Why We’re Skeptical of Conservative Support for Over-the-Counter Contraception
Recently, some conservatives have come out in support of expanding access to birth control pills. Should reproductive health advocates accept the support, or is there a more sinister plot at play?
Two people with the conservative Cato Institute wrote an op-ed published last month in the Los Angeles Times calling for hormonal contraceptives to be made available without a prescription—a surprising endorsement of contraceptive access from a hard-right think tank best known for its ties to the Koch brothers and the GOP.
After all, conservatives tend to oppose the advancement of contraceptive access, from attempting to ban emergency contraceptives to trying to torpedo the birth control benefit under the Affordable Care Act (ACA). As public health advocates push the U.S. Food and Drug Administration (FDA) to approve a daily birth control pill for over-the-counter (OTC) access, it would certainly be heartening to see conservative support for contraception; nearly 8 in 10 adults in the United States already consider contraception to be “a basic part of women’s health care.”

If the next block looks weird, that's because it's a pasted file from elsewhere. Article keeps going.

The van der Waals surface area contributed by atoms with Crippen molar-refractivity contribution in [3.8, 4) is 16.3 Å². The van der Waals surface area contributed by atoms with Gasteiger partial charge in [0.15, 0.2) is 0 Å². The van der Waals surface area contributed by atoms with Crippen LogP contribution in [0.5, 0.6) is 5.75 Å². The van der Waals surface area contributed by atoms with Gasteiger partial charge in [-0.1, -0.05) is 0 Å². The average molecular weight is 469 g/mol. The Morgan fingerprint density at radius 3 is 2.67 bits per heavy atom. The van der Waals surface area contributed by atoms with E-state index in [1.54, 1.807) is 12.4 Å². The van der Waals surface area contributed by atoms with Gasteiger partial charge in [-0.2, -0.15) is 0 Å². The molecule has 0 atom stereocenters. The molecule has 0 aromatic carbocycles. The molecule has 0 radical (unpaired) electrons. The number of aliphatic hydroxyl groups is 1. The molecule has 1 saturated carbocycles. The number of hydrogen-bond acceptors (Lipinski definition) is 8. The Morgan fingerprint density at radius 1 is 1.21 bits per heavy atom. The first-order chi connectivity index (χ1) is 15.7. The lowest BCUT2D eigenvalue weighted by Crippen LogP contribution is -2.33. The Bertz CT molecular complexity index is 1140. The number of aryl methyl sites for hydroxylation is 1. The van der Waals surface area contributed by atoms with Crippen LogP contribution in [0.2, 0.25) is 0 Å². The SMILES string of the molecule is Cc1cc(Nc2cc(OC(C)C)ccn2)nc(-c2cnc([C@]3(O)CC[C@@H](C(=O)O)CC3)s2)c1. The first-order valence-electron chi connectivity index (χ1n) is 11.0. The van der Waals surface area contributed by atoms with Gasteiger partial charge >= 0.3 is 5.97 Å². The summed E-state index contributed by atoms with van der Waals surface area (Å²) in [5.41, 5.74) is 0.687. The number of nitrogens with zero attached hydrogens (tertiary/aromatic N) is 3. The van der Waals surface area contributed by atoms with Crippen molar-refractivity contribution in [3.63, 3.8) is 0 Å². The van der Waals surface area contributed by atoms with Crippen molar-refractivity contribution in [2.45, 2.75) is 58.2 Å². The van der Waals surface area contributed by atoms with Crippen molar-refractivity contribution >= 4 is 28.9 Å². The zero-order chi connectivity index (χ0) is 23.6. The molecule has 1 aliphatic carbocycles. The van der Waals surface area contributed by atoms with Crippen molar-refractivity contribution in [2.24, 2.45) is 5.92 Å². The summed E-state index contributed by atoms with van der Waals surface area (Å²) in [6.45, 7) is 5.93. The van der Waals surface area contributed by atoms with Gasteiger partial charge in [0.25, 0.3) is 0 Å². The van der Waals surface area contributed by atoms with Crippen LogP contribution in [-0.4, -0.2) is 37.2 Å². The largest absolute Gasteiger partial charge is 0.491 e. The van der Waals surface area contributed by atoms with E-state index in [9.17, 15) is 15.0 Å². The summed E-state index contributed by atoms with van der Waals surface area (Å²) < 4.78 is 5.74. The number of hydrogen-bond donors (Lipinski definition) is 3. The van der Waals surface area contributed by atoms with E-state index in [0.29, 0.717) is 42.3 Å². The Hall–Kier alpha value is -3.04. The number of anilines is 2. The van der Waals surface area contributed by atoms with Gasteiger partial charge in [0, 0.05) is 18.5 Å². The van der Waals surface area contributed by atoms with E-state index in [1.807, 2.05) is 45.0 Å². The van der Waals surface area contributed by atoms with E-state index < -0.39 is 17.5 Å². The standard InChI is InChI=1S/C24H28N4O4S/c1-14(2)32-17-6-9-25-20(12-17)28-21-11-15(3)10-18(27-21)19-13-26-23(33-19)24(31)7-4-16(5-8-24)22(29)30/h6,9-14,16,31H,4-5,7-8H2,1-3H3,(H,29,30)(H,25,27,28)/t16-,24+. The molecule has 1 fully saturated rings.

Read the rest of this piece at REWIRE.news.
Sarah Christopherson, MA, is the Legislative Director for the social justice campaign, Americans for Tax Fairness, and the NWHN’s former Policy Advocacy Director. Her 10 years working for Congress and her deep knowledge of health policy and consumer protection make her the NWHN’s issue area expert on federal health reform implementation and defense, drug and device safety and efficacy, and sexual and reproductive health.